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The path to common ground is a rocky road

Special Reports Writer

The Catholic Common Ground Project, announced in August by Chicago Cardinal Joseph Bernardin, is apparently making swifter progress at the grassroots level than it is among the 25-person advisory committee overseeing the effort.

Twenty-three of the members met for more than nine hours here Oct. 24 but had little to report other than they were getting acquainted and will meet again next March. Msgr. Philip Murnion, director of the National Pastoral Life Center, said the next meeting will include about 40 people in an attempt to broaden representation, but it has yet to be determined who will be the additional invitees. Only five of the original 25 are women.

One committee member, Sr. Elizabeth Johnson of Fordham University told NCR the all-day session produced some disagreement, even argument among committee members, some of whom were meeting one another for the first time. "It was generally agreed," she said, "that we need to know one another better." She said she considered the discussions fruitful.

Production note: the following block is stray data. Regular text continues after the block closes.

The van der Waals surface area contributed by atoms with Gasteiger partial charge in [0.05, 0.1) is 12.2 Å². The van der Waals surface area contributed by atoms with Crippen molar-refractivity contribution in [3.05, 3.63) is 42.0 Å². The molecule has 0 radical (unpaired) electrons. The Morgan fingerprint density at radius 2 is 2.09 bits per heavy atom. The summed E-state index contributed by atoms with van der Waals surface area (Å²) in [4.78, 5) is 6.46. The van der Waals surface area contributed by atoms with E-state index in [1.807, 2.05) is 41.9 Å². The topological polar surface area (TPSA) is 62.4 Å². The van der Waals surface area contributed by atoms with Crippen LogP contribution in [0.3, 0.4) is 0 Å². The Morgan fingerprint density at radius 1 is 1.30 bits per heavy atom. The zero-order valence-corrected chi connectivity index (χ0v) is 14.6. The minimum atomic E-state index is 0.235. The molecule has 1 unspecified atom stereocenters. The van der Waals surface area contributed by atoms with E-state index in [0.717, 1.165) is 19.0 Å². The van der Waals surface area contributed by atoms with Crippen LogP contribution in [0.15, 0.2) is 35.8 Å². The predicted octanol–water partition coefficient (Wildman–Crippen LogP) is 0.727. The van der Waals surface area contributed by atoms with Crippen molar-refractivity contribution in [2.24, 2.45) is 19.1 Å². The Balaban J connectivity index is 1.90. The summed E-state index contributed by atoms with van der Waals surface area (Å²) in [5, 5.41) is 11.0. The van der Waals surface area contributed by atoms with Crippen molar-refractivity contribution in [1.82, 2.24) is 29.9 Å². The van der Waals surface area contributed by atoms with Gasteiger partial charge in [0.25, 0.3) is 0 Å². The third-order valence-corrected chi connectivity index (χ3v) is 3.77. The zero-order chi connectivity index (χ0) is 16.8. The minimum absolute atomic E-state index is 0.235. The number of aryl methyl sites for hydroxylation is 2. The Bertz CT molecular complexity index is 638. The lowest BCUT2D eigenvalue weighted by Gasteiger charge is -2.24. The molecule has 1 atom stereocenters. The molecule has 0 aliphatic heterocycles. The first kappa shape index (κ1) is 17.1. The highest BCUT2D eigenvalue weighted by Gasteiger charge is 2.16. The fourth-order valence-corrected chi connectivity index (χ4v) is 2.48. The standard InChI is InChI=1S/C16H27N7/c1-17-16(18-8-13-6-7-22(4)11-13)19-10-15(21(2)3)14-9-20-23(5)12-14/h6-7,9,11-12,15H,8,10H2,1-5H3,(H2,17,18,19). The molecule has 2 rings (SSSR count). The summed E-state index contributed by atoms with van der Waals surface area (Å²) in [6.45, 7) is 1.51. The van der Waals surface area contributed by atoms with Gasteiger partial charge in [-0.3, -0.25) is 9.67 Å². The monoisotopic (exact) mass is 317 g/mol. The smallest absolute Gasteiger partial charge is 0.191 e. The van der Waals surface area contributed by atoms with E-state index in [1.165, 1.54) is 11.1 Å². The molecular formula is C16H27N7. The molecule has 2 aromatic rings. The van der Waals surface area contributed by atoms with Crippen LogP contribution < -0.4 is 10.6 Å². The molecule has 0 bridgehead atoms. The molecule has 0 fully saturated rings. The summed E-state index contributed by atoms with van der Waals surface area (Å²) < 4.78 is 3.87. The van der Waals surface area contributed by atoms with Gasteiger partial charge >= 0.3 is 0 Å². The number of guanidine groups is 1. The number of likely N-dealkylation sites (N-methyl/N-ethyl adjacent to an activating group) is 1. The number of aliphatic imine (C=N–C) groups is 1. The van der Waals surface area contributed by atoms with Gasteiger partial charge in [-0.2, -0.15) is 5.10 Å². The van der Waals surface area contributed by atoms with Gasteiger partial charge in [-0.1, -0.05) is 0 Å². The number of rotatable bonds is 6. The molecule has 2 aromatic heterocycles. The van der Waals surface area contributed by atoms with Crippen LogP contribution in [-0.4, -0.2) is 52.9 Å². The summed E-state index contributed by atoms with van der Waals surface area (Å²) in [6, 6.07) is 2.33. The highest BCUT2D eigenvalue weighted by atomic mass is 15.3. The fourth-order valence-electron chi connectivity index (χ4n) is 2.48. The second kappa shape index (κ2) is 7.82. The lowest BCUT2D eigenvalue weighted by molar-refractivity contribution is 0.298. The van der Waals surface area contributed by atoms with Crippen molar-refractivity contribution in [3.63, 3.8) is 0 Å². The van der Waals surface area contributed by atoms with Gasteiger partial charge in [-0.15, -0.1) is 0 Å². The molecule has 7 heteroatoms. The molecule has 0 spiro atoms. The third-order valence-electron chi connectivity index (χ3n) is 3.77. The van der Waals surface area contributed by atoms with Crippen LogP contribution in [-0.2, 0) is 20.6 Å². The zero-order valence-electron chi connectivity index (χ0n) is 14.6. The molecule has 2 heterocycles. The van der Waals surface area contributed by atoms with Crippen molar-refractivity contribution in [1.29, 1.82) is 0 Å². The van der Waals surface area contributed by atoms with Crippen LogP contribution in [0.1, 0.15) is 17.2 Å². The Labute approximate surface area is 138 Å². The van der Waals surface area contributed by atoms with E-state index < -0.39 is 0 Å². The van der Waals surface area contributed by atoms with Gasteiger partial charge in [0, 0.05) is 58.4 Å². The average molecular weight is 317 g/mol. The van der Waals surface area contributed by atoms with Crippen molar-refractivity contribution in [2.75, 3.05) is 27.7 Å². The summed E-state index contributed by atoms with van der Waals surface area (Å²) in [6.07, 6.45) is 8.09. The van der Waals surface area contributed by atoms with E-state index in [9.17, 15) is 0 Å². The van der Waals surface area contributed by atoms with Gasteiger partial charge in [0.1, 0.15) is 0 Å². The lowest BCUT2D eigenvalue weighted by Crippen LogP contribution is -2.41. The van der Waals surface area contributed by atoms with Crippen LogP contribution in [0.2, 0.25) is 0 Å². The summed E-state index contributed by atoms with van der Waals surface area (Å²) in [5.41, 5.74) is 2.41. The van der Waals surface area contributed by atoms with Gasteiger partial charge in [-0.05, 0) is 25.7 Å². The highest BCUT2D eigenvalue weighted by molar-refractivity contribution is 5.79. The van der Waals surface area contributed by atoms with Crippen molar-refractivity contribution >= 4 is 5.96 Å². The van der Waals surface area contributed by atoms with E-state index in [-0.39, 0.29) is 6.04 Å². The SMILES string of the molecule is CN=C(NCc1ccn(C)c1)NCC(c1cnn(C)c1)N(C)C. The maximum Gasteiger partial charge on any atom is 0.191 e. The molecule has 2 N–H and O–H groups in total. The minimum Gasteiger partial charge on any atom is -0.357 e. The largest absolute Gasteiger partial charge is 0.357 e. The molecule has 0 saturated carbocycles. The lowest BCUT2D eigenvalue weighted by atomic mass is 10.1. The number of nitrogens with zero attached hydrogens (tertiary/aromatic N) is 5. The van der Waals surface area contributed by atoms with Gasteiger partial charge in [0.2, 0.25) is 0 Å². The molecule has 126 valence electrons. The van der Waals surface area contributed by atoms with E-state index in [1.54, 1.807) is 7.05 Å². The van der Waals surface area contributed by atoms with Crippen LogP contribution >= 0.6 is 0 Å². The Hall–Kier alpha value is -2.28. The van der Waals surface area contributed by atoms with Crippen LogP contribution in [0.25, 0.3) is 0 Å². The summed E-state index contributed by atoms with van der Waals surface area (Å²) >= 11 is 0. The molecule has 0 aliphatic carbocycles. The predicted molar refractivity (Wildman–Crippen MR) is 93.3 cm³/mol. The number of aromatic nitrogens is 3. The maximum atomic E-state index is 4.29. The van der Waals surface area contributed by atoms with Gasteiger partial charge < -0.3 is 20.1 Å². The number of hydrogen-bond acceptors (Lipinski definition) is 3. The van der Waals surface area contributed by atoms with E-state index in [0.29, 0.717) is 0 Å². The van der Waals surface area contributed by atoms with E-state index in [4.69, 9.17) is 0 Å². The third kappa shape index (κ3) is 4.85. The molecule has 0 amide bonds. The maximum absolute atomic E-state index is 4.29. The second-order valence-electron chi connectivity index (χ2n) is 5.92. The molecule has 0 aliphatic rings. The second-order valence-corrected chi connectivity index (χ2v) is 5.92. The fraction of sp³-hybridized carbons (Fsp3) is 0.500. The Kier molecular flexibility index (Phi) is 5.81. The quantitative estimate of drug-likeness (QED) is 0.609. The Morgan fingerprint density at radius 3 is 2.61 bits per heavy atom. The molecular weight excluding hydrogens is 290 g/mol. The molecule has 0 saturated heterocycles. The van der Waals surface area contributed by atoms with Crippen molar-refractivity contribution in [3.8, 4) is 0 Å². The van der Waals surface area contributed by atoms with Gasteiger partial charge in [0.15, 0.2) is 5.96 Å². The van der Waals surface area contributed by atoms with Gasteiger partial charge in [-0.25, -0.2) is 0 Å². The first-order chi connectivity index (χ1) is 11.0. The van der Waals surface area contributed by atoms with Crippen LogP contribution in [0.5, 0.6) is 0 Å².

The present committee is a varied mix of Catholic clergy and laity of varying perspectives, including Cardinal Roger Mahony of Los Angeles, Archbishop Rembert Weakland of Milwaukee, Michael Novak of the American Enterprise Institute, banker Barry Sullivan and Judge John Noonan, author of the definitive work on the history of contraception.

Since August, said Murnion, the advisory committee has been deluged with requests for advice and information from parishes, diocesan groups and educational institutions all over the country that are eager to promote dialogue between polarized bodies in the church. He mentioned Georgetown University, Holy Cross College, as well as a presbyterate in St. Paul, Minn., as examples of places where progress is occurring. "I'm not sure we can give much advice at this point," said Murnion, "but we want to give a lot of encouragement."